At about 6:00 a.m, the others in the compartment stirred and awoke for the day.  The boy, who during the night had mercifully had stopped his feigned but prolonged discomforts which resulted in endless whining, started up again now that the new day had begun.  His grandfather, who now had been joined by his wife in the compartment, tried hopelessly to console the boy by wiping his face with a wet cloth, and fanning him alternately with his jacket then hat then jacket.  No such luck.

A short time later, the dad and his daughter were joined by his wife and two other children who all materialized from elsewhere in the train.  I saw later that two adults and three kids had been sleeping on a piece of foam in a small compartment about 1.5 meters by 1 metre just down from our sleeping quarters.

The families bought what in essence is noodle soup in plastic bowls from one of the many vendors who advertised their wares by sticking their heads into our compartment as they passed by, one every 60 seconds or so.  Now there were 4 adults and 4 children along with me all sitting in the lower two bunks.  Cozy!  The families slurped their soup with gusto, stopping occasionally to look at me, say a variety of indiscernible words, laugh, then continue eating.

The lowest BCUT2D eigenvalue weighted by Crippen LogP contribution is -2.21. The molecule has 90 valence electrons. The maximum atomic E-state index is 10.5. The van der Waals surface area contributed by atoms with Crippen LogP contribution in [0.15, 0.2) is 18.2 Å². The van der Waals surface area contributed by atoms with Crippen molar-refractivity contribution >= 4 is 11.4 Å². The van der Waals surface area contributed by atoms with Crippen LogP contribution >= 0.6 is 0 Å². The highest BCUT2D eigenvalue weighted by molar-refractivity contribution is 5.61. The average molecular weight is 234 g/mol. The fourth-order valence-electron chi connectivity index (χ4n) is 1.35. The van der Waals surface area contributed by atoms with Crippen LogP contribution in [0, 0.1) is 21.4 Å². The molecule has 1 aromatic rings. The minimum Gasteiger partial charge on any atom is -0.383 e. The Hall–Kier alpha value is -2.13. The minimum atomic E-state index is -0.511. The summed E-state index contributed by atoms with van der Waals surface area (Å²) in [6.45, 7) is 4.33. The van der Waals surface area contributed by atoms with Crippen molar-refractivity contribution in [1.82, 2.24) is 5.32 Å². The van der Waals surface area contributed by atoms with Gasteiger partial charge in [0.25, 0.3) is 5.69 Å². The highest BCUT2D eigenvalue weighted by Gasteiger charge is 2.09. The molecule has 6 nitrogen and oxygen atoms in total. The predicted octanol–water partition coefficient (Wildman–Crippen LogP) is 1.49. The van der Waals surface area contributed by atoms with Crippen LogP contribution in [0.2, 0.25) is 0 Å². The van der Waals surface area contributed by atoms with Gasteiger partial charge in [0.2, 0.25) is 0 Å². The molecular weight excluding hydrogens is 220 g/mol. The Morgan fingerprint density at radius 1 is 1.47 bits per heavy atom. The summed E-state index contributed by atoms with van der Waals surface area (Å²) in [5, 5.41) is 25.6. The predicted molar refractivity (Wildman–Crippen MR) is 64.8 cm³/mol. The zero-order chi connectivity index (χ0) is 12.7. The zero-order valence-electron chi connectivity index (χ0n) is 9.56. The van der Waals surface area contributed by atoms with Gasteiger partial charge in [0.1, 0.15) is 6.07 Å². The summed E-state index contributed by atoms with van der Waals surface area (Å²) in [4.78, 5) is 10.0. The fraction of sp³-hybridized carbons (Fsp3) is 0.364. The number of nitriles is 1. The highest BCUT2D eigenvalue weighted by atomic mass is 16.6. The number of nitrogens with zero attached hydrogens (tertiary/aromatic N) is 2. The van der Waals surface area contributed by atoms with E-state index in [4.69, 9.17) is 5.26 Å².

After their breakfast, the father encouraged his son to practice his English language skills with me.  I spent a good part of the next hour responding to, “What is this?” as he pointed to all the objects large and miniscule in the tiny room.  He and his dad would repeat my words such as “That is a noodle” then have a good laugh together.

One girl, about 10 years old, with beautiful hazel brown eyes, constantly looked at me with what seemed to me a mixture of fright and intrigue.  Whenever I would look at her and smile to show that I wasn’t the devil incarnate, the girl would look away in horror and seemed ready to jump out of her skin.  This looking at me and looking away kept going as I continued to enlighten the boy and his dad in the English names for blanket, shoes, window, paper, floor, nose, elbow, etc. etc.

The grandmother, who seemed to have a permanent smile stuck to her face, asked me using hand gestures how old I was.  Granted, I only guessed this is what she was asking via a process of elimination.  I responded with showing the numbers on my fingers.  When she continued to ask questions, I thought it easiest to show them my passport.  Since I carry all of our family’s passports, I took them all out.  This started a flurry of interest in the pictures and information in the documents.  I then proceeded in my best Vietnamese sign language to tell them that the other family members were also on the train but were sleeping.  These new details about me were obviously fascinating.  So, now that I was on a roll, I took out my computer and proceeded to show them pictures of my family and the places we had visited on the trip.   Soon, I had the kids, including the shy girl with hazel brown eyes, crowding around me and practically on top of me while the adults loudly scolded them since they couldn’t see the screen as a result of the constant melee of the kids jockeying for the best view.